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ISSN 1409-6900 | UDK 82+7     Blesok no. 37 | volume VII | July-August, 2004



                     Peer-reviewed journal
Blesok no. 37July-August, 2004

Oblomov as a woman

p. 1
Mariet Meester

    It may sound like an observation from half a century ago, but in my country, the Netherlands, sexism is still deeply ingrained, also where literature is concerned. I can give so many examples that to begin with I will choose them from very close to home, from my own life. Again and again I see that when a new book of mine appears or I publish something else, men can scarcely hide their discomfort. Or what to call that odd convoluted state of mind?
    When I made my debut, with a novel about a wild, very enterprising young Dutch woman, a close acquaintance and contemporary couldn’t refrain from saying to me: “What an ugly picture of you on the back of the book, it’s just awful. Of course I’m not going to read it.” Ten years later this man published his own first book, a collection of philosophical essays. He sent it to me with a dedication in the front, in which he thanked me for the stimulating and encouraging words I had once said to him, and without which his book might never have been written. The impulse was to write him back that “of course I wasn’t going to read” his book, but that wasn’t true, I did read it and it turned out that I even liked it. I let him know it, too, because this much should be clear: one shouldn’t answer discomfort with discomfort. I am convinced that a laconic, preferably humorous, attitude is wisest in these cases.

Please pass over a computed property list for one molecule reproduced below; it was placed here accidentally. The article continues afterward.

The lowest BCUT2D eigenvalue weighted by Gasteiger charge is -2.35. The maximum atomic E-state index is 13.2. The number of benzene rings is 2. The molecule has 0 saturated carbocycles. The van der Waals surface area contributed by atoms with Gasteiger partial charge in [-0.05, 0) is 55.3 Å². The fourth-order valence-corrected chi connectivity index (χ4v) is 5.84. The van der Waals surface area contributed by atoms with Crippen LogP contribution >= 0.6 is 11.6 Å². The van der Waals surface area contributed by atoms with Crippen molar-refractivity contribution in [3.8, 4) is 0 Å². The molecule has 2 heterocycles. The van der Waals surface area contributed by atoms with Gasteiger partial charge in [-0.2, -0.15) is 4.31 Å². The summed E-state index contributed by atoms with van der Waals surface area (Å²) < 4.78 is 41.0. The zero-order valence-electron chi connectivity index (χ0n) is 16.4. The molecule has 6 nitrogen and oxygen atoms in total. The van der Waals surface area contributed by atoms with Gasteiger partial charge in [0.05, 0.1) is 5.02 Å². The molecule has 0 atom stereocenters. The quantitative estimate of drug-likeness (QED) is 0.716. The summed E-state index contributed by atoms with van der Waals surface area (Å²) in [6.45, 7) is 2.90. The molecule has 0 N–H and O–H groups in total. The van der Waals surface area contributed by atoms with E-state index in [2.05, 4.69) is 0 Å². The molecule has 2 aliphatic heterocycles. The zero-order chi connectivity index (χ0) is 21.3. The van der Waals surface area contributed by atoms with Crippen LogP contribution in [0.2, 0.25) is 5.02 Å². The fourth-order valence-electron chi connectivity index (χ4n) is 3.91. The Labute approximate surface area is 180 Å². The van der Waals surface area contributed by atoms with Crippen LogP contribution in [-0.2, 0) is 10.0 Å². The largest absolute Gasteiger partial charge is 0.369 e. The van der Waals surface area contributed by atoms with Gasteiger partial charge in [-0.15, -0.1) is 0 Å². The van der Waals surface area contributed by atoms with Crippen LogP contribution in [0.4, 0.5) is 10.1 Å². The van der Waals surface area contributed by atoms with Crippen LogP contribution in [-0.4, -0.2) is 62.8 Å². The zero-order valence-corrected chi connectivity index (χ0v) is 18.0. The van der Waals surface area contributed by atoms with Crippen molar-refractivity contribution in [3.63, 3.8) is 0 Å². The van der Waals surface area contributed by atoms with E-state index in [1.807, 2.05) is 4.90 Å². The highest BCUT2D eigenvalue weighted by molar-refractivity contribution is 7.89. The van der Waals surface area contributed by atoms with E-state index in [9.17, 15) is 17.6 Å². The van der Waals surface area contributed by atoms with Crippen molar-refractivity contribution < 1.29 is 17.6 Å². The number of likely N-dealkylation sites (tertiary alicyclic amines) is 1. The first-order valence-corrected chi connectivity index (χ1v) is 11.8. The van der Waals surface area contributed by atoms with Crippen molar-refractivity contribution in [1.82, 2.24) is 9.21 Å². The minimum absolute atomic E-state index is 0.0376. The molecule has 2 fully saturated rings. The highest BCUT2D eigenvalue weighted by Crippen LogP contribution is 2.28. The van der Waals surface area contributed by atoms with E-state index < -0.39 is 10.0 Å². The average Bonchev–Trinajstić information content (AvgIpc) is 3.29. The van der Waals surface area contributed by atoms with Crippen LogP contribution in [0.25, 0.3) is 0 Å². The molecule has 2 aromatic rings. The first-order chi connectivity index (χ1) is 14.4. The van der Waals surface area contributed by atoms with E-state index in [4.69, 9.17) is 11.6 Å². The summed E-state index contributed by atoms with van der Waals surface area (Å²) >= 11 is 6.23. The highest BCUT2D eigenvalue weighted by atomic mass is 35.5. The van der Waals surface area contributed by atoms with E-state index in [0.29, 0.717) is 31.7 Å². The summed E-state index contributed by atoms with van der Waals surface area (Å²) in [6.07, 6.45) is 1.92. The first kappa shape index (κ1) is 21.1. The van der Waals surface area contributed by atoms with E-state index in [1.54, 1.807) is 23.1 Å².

Should I also tell the story of that other friend, who was enjoying a dinner I had prepared for him? Meanwhile he informed me that my writing would never amount to anything unless I cut my hair and started wearing other clothes. Afterward I was even crazy enough to walk around in business suits for a while, jackets and pants. After all, clothes are a language too, even if a person’s appearance tells you zero about the quality of his or her work.
    And then friend number three, who was also having a meal at my house, and who, chewing and sipping, began to deliver a litany of the supposed defects in my last novel. He didn’t understand that my publisher had been willing to publish this book. After a quarter of an hour in which he was skinning my book alive, his voice rising all the while, and I

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